Slew's Tizzy
-photo by Reed Palmer Photography

Stretch Run
-photo by Reed Palmer Photography

Slew's Tizzy Wins Lone Star Derby; Belmont Stakes Next?

(May 12, 2007) - Slew's Tizzy could be bound for the June 9 Belmont Stakes following his 1 ¾-length victory over Moyer's Pond in Saturday's Grade III, $300,000 Lone Star Derby at Lone Star Park in Grand Prairie, Texas.

The 3-year-old Tiznow colt, who won the Grade II Lexington Stakes at Keeneland three weeks earlier, ran 1 1/16 miles in 1:45.49 over "sloppy" going after an unexpected thunderstorm drenched the Dallas-Fort Worth area racetrack two hours earlier.

"I wasn't too worried about the mud because he trained over that kind of surface on a regular basis this winter in Kentucky," said Lexington, Kentucky-based Greg Fox, who trains Slew's Tizzy for Brooklyn native owner/breeder Joseph LaCombe. "He's got a huge stride and tremendous endurance. I would love to go to New York and be very competitive, and win. I think this horse is suited to longer distances. The Belmont Stakes is a real possibility . . . but you have to stay flexible in this game. Another option may be the Ohio Derby."

In the early stages of Saturday's race, Slew's Tizzy, ridden by Robby Albarado, had clear running from third while tracking pacesetters Mr. Nightlinger and Taksent, who clicked off quarter-mile fractions of :22.59 (second fastest in 11 runnings of the race), :46.77 and 1:12.30. With a sweeping four-wide move on the turn for home, Slew's Tizzy engaged 28-1 longshot Mr. Nightlinger, who battled gamely, and edged clear in the stretch for the comfortable victory.

"As quick as they went out of the gate, circumstances dictated that I needed to be as patient as possible," Albarado said. "Nearing the half-mile pole, I edged him a bit and I wanted to be in command turning for home - and he was. I was a little concerned when the rain came and how he would handle the surface, but he handled it just fine and showed that he was the best one today. The Fox team did an exceptional job getting him ready for today; I was just a pilot."

Moyer's Pond, who "ran awesome" according to jockey Justin Shepherd, rallied for second, three-quarters of a length ahead of Forty Grams and Mr. Nightlinger, who finished in a dead-heat for third. "We scared 'em a little, huh?," said Bret Calhoun, Lone Star Park's leading trainer who conditions Mr. Nightlinger.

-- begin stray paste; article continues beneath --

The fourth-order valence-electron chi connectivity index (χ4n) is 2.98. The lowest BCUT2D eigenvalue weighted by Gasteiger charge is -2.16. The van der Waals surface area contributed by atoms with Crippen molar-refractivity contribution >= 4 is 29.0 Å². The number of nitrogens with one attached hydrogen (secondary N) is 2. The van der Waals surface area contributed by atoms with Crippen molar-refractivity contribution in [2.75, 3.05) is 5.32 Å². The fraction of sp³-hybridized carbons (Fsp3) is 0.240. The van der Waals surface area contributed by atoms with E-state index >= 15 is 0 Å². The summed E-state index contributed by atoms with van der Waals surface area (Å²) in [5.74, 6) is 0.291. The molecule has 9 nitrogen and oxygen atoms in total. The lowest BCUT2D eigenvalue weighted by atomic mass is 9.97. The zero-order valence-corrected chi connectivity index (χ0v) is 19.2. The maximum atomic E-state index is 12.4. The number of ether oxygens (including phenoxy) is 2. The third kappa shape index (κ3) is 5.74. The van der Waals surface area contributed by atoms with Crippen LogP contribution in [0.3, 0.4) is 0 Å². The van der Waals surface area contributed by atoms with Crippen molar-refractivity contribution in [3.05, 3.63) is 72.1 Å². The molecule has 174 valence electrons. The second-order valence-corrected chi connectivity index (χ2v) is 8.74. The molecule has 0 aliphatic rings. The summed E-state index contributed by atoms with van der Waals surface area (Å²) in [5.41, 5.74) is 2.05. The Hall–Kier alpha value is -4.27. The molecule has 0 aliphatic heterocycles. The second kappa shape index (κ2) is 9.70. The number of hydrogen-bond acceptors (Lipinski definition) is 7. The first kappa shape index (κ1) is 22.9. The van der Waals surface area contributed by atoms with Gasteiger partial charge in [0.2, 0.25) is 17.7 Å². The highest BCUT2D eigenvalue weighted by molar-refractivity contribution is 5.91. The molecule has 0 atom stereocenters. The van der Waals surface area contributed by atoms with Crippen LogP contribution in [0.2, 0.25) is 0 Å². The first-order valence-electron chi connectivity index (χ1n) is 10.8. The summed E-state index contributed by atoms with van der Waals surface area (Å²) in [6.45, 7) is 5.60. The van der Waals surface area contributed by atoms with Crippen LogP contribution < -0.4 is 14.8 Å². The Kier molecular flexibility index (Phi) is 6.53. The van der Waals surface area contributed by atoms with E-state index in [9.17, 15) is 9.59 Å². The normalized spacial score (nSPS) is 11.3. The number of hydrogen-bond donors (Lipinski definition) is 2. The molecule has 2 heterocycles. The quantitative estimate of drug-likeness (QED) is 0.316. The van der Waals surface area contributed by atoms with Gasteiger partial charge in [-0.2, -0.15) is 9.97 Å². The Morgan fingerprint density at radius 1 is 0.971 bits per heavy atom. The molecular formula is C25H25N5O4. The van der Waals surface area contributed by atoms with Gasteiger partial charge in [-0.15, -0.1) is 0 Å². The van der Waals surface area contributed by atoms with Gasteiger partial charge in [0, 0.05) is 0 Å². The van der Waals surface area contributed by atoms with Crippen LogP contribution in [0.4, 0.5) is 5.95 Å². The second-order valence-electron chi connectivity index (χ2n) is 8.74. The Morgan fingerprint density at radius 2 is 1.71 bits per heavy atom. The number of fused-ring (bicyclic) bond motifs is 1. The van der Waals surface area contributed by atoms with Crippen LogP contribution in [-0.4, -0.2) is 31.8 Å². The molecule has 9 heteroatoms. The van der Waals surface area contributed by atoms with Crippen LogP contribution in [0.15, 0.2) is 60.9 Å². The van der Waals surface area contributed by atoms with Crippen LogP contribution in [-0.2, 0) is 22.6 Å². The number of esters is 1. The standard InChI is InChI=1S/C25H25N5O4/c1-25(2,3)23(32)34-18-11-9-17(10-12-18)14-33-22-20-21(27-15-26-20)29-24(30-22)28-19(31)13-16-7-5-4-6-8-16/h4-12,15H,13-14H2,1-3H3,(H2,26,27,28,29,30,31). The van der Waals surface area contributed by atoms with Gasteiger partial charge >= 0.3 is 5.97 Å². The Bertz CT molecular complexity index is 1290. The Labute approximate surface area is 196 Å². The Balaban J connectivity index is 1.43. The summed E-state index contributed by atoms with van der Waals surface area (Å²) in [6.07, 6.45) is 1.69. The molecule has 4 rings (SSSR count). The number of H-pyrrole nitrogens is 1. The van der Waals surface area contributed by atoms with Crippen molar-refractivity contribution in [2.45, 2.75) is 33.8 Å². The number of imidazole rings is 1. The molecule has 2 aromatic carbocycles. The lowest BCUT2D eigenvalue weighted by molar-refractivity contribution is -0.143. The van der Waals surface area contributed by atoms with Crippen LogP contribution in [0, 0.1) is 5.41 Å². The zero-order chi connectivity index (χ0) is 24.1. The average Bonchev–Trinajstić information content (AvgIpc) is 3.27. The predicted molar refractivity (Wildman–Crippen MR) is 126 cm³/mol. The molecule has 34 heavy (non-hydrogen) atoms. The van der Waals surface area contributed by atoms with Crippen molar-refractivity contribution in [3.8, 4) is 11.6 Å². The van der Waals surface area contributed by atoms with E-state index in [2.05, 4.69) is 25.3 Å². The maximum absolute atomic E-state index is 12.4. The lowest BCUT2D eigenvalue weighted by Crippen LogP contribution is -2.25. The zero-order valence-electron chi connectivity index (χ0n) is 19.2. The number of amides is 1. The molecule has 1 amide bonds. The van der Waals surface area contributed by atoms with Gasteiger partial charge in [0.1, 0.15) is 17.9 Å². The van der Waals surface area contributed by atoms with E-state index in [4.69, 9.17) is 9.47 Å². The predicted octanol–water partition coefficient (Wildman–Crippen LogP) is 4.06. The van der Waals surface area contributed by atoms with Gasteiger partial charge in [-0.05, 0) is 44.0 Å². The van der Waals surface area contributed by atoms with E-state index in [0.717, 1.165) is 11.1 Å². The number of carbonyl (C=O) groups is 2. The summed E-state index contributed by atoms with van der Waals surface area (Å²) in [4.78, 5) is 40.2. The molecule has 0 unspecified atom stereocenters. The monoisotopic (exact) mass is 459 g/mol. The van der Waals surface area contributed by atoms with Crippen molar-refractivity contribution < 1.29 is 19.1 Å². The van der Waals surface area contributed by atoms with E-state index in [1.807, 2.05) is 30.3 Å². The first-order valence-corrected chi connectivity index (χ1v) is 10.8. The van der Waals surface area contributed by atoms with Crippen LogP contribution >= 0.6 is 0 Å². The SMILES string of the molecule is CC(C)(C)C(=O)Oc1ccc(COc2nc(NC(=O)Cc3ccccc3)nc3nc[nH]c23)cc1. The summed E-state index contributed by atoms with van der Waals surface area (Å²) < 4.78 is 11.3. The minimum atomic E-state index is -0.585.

Forty Grams' rider Luis Quinonez dropped his whip at the eighth pole after a troubled trip along the inside rail. Illinois Derby runner-up Reporting for Duty was fifth, followed by Takedown, Reata's Rocket, Slew by Slew, Taksent and Harrow Land, who was eased by walked back to the barn. Reporting for Duty and Reata's Rocket were both sent postward as the public's co-second choice at odds of 4.20-1.

Slew's Tizzy, who bypassed next Saturday's Preakness Stakes in favor of the Lone Star Derby, earned $165,000 for the win and improved his record to three wins and $385,252 from seven starts.

Earlier on the card, there were two $125,000 divisions of the Texas Stallion Stakes for eligible 3-year-old progeny of nominated Texas-based stallions. Both races were contested at 1 1/16 miles.

Adam Richey and Jim Strode's Lilly Ladue held off favored Stage Stop by a half-length in the Got Koko (Fillies) Division. The daughter of Chief Three Sox was clocked in 1:48.06 under jockey Larry Taylor and paid $9 to win.

"The weather threw us a curveball," Calhoun said. "We had planned on stalking today but the rain hit and we changed tactics. I knew we had to be close and Larry did a great job getting her to relax on the lead. She's very game."

Spoonerism rallied to be beat Austin Lights by three lengths in 1:47.00 to take the Stymie (colts and geldings) division. Owned by Ralls& Foster LLC and Smith Ridge Stables, the Gold Legend gelding, trained by Danny Pish, returned $17.40 for a $2 win ticket.

"We wanted to be mid-pack and make one late run and he was real relaxed early on," said Shepherd, who rode Spoonerism. "The horses on the lead were tiring and when he went by those horses at the eighth-pole, we were really the only one running late."

Beautiful weather with partly cloudy skies and temperatures in the mid 80s turned in an instant shortly after 4 p.m. CT and following the sixth of 11 live races as a severe thunderstorm drenched Lone Star Park for almost 45 minutes.

"The storm popped up over Irving, which is the neighboring city to our north, and instantly hit us without much warning," said Lone Star Park President and General Manager Drew Shubeck. "The center of the storm was right on top of us. Right now, the radar looks alright and the worst may be behind us."

Director of Track Maintenance George McDermott and his crew attempted to seal the racetrack as quickly as possible, but the deluge left the main surface a muddy bog, officially labeled as "sloppy."

The seventh race, a 7 ½-furlong allowance over the turf course, was run as scheduled over "yielding" going with a just a slight delay. Thundering booms from the storm could be heard during the running of the race and lightning strikes were visible nearby. As a result, officials delayed the start of the first division of the Texas Stallion Stakes.

When the storm hit, the crowd gathered on the Grandstand apron scattered for cover into the first floor of the Grandstand. Total attendance was 9,841.

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